Radiohead fans were over the moon for OK Computer, but nothing could have prepared them for 2000’s Kid A. After another exhausting tour, Thom Yorke abandoned rock entirely and switched to experimental electronic music. He chopped up his vocals like a musical collage, and he taught himself how to program ambient synth tracks. The new direction caused friction the rest of the band, but they ultimately made some stellar contributions on bangers like “Everything in its Right Place” and “The National Anthem”. Kid A is bleak, dealing with themes of depression, mental illness, and suicide. The new sound, abstract lyrics, and obtuse musical structure put off some older fans. But Kid A is one of my favorite albums ever made because, despite the coldness of Thom Yorke’s vocals and synths, it makes me feel less alone in my own personal struggles. And even Radiohead’s darkest album has moments of beauty and fun, like in “Idioteque”, the boppiest post-apocalyptic dance track.

Oh yeah, and did I mention that Kid A is technically a double album? Radiohead recorded so much music in this period that they released Amnesiac a year later as a companion piece. Because of course they fucking did.

Can I just say, Radiohead music videos are amazing? They don’t always make them, but every single one is stylish and unique

Kid A also was also revolutionary in how it was released: through the internet. After the album leaked online, Radiohead released it on their website so listeners could stream it for free. This was when the industry was trying to take every middle schooler and their grandma to court over piracy, so the band’s more democratic solution was refreshing for the time. 2007’s In Rainbows continued the trend, with the band allowing fans to pay whatever they wanted for it. It was a great way to support the artist directly without pricing anyone out, and websites like Bandcamp later adopted a similar model to support independent musicians. Of course, the album itself is fantastic, a moody bridge between Kid A and OK Computer. The leadoff track, “15 Step”, is a total jam, using an unusual 5/4 time signature in its funky, off-kilter bass and drum grooves.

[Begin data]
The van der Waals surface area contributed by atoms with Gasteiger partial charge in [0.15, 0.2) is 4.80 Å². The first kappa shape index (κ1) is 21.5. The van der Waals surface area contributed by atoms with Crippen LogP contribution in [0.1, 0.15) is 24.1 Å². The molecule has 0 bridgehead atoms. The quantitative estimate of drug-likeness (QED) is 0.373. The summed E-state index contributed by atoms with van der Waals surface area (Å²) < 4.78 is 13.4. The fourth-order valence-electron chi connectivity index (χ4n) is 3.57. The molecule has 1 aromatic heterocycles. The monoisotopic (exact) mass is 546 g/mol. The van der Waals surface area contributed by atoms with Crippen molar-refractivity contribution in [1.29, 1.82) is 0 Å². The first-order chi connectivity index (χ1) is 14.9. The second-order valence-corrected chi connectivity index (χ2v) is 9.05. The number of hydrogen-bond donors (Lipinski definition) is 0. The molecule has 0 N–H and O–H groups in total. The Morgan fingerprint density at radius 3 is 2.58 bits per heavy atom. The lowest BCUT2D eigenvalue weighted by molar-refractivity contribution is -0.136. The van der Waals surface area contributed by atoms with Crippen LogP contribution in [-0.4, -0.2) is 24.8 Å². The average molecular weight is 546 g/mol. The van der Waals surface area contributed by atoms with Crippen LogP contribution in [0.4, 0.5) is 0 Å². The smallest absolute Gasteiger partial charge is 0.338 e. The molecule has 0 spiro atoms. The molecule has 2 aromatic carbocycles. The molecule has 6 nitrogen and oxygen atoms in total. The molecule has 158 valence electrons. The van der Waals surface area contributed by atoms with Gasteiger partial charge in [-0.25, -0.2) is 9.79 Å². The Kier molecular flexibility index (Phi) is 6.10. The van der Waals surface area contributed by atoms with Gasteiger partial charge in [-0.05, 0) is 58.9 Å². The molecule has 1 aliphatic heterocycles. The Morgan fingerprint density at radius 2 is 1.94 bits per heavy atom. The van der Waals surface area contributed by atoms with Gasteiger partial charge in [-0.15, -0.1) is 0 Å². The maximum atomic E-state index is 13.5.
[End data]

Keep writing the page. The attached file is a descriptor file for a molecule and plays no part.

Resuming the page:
The trippiest anime that’s not FLCL

I’ve focused mainly on studio albums because I think Radiohead is an artist that deserves to have their work appreciated as a whole. But I’d be remiss not to talk about their hidden gems, the treasure trove of B-sides, bonus tracks, and songs that never got an official release. Only the nerdiest of music nerds will seek these out, but they’re often just as great as the “hits”. The best of these is “True Love Waits”, a mournful ballad the band has used to close out their set since the mid-90’s. It got an official release on 2016’s A Moon Shaped Pool, but honestly, I’ve listened to the 2001 live bootleg for so long that I consider that the definitive version.

A lot of popular music these days focuses on trying to grab the audiences’ attention as quickly as possible, and milking certain trends over and over to create hits. But Radiohead carves their own path. Every album has unique musical and lyrical themes, and every song is important to understanding the album as a whole. They’ve experimented with so many sounds and styles that it’s impossible to pin them down to one genre. Their songs can be depressing, but they also can be funky, vibe-y, rockin’, and deceptively funny (in that dry British sort of way). I saw them live when I was in high school with my best friend at the time, and it was one of my favorite memories from a difficult time in my life. Paradoxically, although their music is all about loneliness and isolation, it sounds the best when shared with others.


Leave a Reply

Fill in your details below or click an icon to log in: Logo

You are commenting using your account. Log Out /  Change )

Twitter picture

You are commenting using your Twitter account. Log Out /  Change )

Facebook photo

You are commenting using your Facebook account. Log Out /  Change )

Connecting to %s

Blog at

Up ↑

%d bloggers like this: